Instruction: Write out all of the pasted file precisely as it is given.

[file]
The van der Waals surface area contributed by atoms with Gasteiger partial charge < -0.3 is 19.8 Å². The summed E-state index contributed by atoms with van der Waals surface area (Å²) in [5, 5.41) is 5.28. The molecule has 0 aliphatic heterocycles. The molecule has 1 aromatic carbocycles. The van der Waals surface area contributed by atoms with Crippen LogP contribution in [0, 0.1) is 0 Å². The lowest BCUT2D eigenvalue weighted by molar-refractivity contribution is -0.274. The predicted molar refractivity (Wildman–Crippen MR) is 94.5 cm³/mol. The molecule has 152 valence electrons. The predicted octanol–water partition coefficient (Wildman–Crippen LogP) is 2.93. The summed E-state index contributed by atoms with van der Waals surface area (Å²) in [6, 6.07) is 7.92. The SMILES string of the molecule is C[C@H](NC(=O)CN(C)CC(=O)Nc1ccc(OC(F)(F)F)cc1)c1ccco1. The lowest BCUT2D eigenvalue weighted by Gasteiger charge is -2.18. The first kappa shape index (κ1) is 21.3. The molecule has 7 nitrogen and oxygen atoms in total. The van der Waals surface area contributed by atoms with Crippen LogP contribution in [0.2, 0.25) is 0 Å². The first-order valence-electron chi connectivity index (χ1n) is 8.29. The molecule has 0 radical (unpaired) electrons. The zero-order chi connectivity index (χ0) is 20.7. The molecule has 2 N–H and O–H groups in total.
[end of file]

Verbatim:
The van der Waals surface area contributed by atoms with Gasteiger partial charge < -0.3 is 19.8 Å². The summed E-state index contributed by atoms with van der Waals surface area (Å²) in [5, 5.41) is 5.28. The molecule has 0 aliphatic heterocycles. The molecule has 1 aromatic carbocycles. The van der Waals surface area contributed by atoms with Crippen LogP contribution in [0, 0.1) is 0 Å². The lowest BCUT2D eigenvalue weighted by molar-refractivity contribution is -0.274. The predicted molar refractivity (Wildman–Crippen MR) is 94.5 cm³/mol. The molecule has 152 valence electrons. The predicted octanol–water partition coefficient (Wildman–Crippen LogP) is 2.93. The summed E-state index contributed by atoms with van der Waals surface area (Å²) in [6, 6.07) is 7.92. The SMILES string of the molecule is C[C@H](NC(=O)CN(C)CC(=O)Nc1ccc(OC(F)(F)F)cc1)c1ccco1. The lowest BCUT2D eigenvalue weighted by Gasteiger charge is -2.18. The first kappa shape index (κ1) is 21.3. The molecule has 7 nitrogen and oxygen atoms in total. The van der Waals surface area contributed by atoms with Crippen LogP contribution in [0.2, 0.25) is 0 Å². The first-order valence-electron chi connectivity index (χ1n) is 8.29. The molecule has 0 radical (unpaired) electrons. The zero-order chi connectivity index (χ0) is 20.7. The molecule has 2 N–H and O–H groups in total.